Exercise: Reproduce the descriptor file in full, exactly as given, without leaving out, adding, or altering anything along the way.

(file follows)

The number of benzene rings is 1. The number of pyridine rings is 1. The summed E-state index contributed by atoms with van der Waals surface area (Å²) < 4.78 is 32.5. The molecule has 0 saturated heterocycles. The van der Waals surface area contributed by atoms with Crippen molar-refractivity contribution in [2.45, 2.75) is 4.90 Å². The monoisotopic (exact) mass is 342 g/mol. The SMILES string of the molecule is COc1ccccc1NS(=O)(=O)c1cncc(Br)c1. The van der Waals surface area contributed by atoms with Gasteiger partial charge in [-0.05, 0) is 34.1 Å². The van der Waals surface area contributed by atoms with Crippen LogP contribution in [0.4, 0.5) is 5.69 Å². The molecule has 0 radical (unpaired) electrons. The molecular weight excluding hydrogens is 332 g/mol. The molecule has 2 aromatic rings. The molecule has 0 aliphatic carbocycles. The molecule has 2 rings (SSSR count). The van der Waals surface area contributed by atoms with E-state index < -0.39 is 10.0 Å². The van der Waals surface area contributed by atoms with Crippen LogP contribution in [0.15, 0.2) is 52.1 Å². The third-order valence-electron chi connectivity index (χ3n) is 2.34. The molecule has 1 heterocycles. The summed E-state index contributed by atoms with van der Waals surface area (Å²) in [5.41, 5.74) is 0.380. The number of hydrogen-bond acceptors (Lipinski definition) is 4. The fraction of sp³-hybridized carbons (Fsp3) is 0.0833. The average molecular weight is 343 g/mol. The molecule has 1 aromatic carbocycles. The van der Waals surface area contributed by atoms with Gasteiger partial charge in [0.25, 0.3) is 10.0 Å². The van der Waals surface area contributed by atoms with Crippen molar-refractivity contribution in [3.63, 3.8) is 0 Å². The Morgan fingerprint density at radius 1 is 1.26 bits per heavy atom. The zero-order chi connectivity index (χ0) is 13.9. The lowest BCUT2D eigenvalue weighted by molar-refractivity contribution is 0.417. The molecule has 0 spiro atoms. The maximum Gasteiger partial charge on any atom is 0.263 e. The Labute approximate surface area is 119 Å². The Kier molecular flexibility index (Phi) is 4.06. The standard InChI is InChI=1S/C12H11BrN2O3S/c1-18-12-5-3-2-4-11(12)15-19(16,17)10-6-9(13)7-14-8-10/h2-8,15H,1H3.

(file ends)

The number of benzene rings is 1. The number of pyridine rings is 1. The summed E-state index contributed by atoms with van der Waals surface area (Å²) < 4.78 is 32.5. The molecule has 0 saturated heterocycles. The van der Waals surface area contributed by atoms with Crippen molar-refractivity contribution in [2.45, 2.75) is 4.90 Å². The monoisotopic (exact) mass is 342 g/mol. The SMILES string of the molecule is COc1ccccc1NS(=O)(=O)c1cncc(Br)c1. The van der Waals surface area contributed by atoms with Gasteiger partial charge in [-0.05, 0) is 34.1 Å². The van der Waals surface area contributed by atoms with Crippen LogP contribution in [0.4, 0.5) is 5.69 Å². The molecule has 0 radical (unpaired) electrons. The molecular weight excluding hydrogens is 332 g/mol. The molecule has 2 aromatic rings. The molecule has 0 aliphatic carbocycles. The molecule has 2 rings (SSSR count). The van der Waals surface area contributed by atoms with E-state index < -0.39 is 10.0 Å². The van der Waals surface area contributed by atoms with Crippen LogP contribution in [0.15, 0.2) is 52.1 Å². The third-order valence-electron chi connectivity index (χ3n) is 2.34. The molecule has 1 heterocycles. The summed E-state index contributed by atoms with van der Waals surface area (Å²) in [5.41, 5.74) is 0.380. The number of hydrogen-bond acceptors (Lipinski definition) is 4. The fraction of sp³-hybridized carbons (Fsp3) is 0.0833. The average molecular weight is 343 g/mol. The molecule has 1 aromatic carbocycles. The van der Waals surface area contributed by atoms with Gasteiger partial charge in [0.25, 0.3) is 10.0 Å². The van der Waals surface area contributed by atoms with Crippen molar-refractivity contribution in [3.63, 3.8) is 0 Å². The Morgan fingerprint density at radius 1 is 1.26 bits per heavy atom. The zero-order chi connectivity index (χ0) is 13.9. The lowest BCUT2D eigenvalue weighted by molar-refractivity contribution is 0.417. The molecule has 0 spiro atoms. The maximum Gasteiger partial charge on any atom is 0.263 e. The Labute approximate surface area is 119 Å². The Kier molecular flexibility index (Phi) is 4.06. The standard InChI is InChI=1S/C12H11BrN2O3S/c1-18-12-5-3-2-4-11(12)15-19(16,17)10-6-9(13)7-14-8-10/h2-8,15H,1H3.